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Studying Made Simple

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It’s the night before a big test. You’re stressing out over studying, wondering if your grade is even worth it. You run your fingers through your hair, taking three big, deep breaths. Effective study habits can be hard to find, but practicing them can help you feel more safe and secure heading into an exam.

 

Finding the best studying environment

Many people tend to choose distracting places to study. They might go to their kitchen table or their TV room couch or, even worse, their bed. Studying somewhere that one usually eats, sleeps or watches TV in is not ideal. Brian Robben, author of “How to College,” stated that, when studying in your bed, “you’ve trained your body to associate your bed as a place to study or get homework done, [so] once you lay in bed to call it a night, your mind will continue to think.”

Mrs. Jennifer Kahn, an environmental science and chemistry teacher, stated that “as a science teacher, [I have] to go with what the science says, and the science says that your brain is not great at multitasking.” Furthermore, she mentioned that having other noise around you while studying is distracting, and even harms the studying process. Somewhere quiet to study is most ideal.

Bruce Senter, a senior, said he will “book the [innovation] rooms for clubs and spend not only the club time, but some time after that just working and doing my homework because [he likes] the whiteboards.”

Senter is a “visual learner,” so working with the whiteboards really helps him. However, when the innovation rooms are unavailable and Senter is stuck at school, he “sometimes [goes] to the chairs outside the A-F LST.”

Jennifer Kahn, an environmental science and chemistry teacher, agrees that studying in a quiet place with no distractions is most beneficial for studying.

Stephanie Gay
Jennifer Kahn, an environmental science and chemistry teacher, agrees that studying in a quiet place with no distractions is most beneficial for studying.

Finding the perfect study habits and staying motivated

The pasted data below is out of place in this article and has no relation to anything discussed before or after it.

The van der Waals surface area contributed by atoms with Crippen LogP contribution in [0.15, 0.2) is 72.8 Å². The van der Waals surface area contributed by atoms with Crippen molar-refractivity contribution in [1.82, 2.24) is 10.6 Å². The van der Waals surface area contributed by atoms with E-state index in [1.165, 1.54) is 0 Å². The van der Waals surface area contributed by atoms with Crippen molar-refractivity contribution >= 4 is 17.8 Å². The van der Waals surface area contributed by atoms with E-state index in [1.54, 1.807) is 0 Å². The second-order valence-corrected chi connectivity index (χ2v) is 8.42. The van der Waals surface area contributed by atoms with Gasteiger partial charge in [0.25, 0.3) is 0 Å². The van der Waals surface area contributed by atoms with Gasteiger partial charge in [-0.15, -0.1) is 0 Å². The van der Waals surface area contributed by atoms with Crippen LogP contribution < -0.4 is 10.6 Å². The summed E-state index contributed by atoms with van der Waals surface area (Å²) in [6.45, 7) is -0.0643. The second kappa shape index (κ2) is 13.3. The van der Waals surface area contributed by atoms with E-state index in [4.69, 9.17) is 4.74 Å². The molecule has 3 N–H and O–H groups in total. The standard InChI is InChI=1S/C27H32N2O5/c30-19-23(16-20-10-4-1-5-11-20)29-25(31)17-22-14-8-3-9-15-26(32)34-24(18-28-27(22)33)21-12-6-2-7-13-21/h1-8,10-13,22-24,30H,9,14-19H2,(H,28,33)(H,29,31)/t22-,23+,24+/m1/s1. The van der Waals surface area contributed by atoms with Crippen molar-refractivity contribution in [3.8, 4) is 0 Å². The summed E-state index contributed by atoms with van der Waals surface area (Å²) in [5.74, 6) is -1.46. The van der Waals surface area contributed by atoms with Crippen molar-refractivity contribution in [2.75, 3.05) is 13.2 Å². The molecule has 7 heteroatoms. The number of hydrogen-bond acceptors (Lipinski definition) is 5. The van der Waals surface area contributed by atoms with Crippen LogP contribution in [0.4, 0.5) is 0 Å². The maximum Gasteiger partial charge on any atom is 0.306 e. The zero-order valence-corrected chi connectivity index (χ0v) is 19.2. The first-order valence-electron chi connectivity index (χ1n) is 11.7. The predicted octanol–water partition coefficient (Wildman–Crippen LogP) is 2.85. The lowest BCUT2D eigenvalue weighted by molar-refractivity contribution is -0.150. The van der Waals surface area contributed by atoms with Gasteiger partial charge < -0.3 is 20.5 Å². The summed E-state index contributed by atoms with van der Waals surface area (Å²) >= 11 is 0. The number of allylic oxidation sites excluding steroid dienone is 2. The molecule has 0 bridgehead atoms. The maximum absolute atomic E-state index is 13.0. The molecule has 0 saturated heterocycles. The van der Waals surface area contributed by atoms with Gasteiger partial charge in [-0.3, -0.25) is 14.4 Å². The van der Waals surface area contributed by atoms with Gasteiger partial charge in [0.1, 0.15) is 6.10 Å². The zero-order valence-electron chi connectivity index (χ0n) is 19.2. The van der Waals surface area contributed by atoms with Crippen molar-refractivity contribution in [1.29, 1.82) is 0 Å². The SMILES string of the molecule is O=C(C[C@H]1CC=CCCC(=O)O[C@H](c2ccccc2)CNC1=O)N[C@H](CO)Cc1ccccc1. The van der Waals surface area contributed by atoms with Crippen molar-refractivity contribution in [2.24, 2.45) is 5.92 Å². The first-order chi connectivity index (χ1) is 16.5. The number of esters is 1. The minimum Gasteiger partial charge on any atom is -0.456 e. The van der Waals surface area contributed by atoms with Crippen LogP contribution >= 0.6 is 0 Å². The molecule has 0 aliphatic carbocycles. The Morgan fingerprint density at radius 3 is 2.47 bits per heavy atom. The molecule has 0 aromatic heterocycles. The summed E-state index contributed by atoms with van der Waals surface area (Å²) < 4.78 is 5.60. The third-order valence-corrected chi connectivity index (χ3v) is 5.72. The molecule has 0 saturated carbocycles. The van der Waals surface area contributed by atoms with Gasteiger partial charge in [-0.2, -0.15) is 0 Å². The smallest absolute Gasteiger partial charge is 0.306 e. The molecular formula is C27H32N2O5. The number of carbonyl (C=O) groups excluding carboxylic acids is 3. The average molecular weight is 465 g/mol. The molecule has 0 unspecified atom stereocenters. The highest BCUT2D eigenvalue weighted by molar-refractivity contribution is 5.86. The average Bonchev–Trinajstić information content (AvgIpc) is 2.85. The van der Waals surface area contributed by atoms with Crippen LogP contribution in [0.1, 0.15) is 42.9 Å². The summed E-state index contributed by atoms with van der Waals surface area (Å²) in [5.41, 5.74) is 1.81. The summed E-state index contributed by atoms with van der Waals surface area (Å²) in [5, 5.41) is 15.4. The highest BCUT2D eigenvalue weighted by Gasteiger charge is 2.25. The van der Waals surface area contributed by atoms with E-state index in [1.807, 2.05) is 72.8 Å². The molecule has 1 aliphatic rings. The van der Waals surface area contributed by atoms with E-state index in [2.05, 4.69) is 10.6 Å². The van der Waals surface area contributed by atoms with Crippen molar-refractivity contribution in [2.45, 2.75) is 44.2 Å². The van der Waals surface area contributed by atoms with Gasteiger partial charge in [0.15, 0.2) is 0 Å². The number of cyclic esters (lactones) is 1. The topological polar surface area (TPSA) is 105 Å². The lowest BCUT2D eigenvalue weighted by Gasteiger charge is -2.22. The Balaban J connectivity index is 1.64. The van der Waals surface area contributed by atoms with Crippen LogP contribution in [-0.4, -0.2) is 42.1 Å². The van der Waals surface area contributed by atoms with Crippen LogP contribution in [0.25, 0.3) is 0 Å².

It’s just as important to know how to study as it is to know where. Melanie Faber, a junior, said that her “number one study tip is to study out loud and repetitively.” A science website, Brainscape, explained what Art Markman, a cognitive scientist at the University of Texas, mentions in his psychology blog. It states that “while there are memory pathways of visually seeing the words and also the auditory pathways of hearing the words, there is also a memory link to the actual production of the word.” So, speaking the words while reading makes more connections in the brain, making it easier to remember what you have studied.

It’s not always easy to find the best study habits to fit someone’s personal needs. Senter noted that “it’s all based on what you can do. It’s physiological really; it’s whether you can find that drive, and if you could find the passion in that class to get the work done.”

However, motivation is critical to focused, effective studying. Faber has a few tips on how to stay focused, like “[setting] an end time for my studying, which motivates me to work hard in the time I give myself. Other times, I will section off my studying with breaks in between. And for the late nights when it’s hard to study because all I want to do is sleep, I’ll eat or drink something sugary to keep myself going.”

Students utilize the new innovation centers at LHS, located in rooms 149 and 150, to study effectively with unique furniture and whiteboards.

Stephanie Gay
Students utilize the new innovation centers at LHS, located in rooms 149 and 150, to study effectively with unique furniture and whiteboards.

In the end, everyone is different when it comes to the best and most productive ways to study. What students need to do is understand what works for others, try out different methods, and then find exactly what works best for them. When students study correctly, they learn much more efficiently.

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Studying Made Simple